Two terrorist incidents in London have prompted the British government to try to push through emergency legislation to change the law that allows prisoners convicted of terrorism to leave midway through their sentences. The law was originally introduced to encourage rehabilitation and lower prison population numbers.
Communities on both sides of the Atlantic have been hit hard economically as coal production has dropped. Their experiences are the theme of a new book and documentary called, “After Coal: Stories of Survival in Appalachia and Wales.”
One small piece of the Brexit puzzle will be how the UK funds scientific research, and how easy or hard it will be for scientists — who traditionally are part of an international, mobile workforce — to work outside their home country.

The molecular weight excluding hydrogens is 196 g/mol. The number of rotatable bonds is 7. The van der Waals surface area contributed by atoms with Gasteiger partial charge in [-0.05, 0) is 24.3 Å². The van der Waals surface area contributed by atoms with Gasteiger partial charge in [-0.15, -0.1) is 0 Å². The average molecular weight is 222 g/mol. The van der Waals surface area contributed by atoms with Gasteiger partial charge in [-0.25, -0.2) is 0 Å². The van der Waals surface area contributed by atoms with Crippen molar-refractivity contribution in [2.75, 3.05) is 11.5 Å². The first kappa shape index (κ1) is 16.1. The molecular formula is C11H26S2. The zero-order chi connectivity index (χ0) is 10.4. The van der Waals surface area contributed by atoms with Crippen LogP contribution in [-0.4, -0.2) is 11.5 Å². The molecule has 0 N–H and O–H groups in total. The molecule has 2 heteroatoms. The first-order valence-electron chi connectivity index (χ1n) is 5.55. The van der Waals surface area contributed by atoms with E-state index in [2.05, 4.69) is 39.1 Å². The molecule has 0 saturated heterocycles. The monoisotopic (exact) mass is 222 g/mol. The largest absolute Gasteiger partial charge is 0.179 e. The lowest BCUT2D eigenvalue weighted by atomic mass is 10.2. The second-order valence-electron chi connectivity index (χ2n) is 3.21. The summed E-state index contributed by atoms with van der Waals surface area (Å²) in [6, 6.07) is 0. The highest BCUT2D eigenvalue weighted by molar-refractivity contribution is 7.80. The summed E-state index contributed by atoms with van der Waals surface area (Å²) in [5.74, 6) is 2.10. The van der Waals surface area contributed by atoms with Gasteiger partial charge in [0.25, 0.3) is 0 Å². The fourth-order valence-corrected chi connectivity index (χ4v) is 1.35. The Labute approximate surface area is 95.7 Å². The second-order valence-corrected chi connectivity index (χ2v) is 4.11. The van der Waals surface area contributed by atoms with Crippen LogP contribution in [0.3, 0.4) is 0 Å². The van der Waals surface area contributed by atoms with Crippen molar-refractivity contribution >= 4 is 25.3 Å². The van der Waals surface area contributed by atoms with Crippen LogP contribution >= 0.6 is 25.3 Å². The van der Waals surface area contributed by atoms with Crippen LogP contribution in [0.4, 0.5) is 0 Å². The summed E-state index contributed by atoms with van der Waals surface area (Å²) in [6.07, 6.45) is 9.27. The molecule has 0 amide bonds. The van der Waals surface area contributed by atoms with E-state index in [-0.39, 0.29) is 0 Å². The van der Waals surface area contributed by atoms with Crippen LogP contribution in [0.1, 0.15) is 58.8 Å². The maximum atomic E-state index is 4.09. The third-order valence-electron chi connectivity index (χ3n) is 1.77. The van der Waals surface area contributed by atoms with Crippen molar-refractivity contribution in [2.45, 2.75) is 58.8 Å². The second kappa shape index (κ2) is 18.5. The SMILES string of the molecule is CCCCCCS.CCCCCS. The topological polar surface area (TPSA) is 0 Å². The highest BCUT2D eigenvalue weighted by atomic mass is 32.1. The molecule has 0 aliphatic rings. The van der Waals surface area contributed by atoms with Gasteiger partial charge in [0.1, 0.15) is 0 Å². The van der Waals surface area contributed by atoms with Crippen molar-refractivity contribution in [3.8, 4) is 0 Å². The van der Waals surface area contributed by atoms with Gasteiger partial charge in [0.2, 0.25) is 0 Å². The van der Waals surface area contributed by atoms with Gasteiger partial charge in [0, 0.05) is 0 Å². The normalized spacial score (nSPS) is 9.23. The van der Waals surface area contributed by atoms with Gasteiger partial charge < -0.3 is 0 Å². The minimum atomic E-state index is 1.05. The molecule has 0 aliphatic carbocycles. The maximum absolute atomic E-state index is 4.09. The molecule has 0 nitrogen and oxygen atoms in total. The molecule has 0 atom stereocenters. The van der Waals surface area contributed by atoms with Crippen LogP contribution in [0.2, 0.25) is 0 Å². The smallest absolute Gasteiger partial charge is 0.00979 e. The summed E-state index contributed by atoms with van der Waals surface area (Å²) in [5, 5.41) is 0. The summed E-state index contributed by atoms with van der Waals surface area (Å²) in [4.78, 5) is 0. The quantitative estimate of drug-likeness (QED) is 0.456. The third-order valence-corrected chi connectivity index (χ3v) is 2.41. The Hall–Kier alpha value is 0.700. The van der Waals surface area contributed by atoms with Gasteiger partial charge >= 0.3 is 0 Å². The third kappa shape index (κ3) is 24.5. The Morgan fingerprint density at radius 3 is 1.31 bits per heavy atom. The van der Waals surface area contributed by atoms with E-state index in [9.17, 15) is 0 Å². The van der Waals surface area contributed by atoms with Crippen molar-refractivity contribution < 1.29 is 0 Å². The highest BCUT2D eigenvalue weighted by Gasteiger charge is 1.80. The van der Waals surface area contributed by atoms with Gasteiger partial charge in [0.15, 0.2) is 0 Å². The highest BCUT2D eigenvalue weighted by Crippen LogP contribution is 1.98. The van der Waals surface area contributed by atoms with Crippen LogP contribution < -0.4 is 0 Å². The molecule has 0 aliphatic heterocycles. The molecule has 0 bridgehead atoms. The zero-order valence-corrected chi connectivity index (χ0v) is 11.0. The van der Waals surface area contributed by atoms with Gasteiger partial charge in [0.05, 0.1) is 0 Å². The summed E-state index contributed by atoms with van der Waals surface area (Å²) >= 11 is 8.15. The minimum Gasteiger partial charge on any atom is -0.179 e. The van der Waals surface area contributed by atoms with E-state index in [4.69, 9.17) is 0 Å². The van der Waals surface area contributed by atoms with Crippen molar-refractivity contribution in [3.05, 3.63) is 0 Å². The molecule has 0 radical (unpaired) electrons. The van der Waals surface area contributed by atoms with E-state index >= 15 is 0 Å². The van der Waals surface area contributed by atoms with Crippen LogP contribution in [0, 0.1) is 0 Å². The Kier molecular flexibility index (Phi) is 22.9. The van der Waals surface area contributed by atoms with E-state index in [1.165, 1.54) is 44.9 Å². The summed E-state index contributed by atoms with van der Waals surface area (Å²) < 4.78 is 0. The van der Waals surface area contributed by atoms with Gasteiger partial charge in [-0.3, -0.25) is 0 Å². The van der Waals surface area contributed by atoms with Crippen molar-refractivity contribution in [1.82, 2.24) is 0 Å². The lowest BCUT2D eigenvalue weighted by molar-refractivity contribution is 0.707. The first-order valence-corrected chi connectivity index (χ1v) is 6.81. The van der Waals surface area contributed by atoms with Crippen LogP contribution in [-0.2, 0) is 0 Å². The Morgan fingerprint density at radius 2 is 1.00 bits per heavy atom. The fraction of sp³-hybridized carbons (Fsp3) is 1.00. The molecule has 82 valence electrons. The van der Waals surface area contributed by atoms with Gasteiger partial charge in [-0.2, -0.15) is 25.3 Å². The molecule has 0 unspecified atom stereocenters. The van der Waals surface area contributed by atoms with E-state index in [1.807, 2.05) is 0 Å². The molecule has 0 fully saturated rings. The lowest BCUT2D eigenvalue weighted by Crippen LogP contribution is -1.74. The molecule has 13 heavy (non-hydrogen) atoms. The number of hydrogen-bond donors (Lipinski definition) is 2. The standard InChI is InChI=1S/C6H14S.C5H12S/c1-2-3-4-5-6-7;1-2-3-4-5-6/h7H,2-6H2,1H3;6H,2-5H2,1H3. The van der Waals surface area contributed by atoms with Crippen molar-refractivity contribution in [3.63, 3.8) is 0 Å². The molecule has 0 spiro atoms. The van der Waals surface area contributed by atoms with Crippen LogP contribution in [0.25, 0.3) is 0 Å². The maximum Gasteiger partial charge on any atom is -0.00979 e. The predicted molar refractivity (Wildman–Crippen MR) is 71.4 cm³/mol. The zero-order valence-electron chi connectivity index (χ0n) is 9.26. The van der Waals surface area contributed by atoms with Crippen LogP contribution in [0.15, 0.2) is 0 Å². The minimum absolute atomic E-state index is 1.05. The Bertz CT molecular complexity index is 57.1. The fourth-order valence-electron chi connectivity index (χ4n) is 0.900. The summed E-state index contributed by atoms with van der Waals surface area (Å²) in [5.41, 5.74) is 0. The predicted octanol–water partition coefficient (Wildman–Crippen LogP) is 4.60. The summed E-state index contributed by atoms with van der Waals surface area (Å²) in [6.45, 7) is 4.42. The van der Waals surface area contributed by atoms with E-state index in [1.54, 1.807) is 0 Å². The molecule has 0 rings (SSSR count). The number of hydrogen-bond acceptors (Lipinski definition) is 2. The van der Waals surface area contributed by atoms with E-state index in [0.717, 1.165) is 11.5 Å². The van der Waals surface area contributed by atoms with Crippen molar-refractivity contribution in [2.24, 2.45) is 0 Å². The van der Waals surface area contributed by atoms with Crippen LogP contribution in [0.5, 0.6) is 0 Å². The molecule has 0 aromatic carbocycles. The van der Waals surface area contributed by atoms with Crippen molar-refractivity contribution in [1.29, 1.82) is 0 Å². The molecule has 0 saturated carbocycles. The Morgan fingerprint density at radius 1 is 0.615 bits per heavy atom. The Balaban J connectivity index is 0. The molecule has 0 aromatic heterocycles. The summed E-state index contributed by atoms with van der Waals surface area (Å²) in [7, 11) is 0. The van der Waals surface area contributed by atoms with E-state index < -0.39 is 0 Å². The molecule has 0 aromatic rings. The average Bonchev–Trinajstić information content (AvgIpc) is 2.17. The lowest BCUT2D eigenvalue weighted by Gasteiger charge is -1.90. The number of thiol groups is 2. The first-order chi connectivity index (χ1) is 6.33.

Europe looked on Friday for ways to guide the United States and Iran away from open conflict, believing that a miscalculation from either side could leave the bloc facing a war and a serious nuclear proliferation crisis at its doorstep.
Anchor Marco Werman speaks with writer James Traub about French foreign minister Bernard Kouchner and France's relationship with the troubled African nation of Chad. Traub profiled Kouchner for last Sunday's New York Times Magazine.
Britain's ban on public smoking has had an unintended impact, it's putting a damper on bingo clubs, so many smokers are staying away from bingo halls that now many are in danger of shutting down, as The BBC's Helena Merriman has the story.
Today's answer is the English county of Cornwall, where a bundle of cocaine worth millions of dollars washed up on a local beach recently. Anchor Lisa Mullins speaks with wildlife photographer, Marijka de Boer, the woman who stumbled upon it.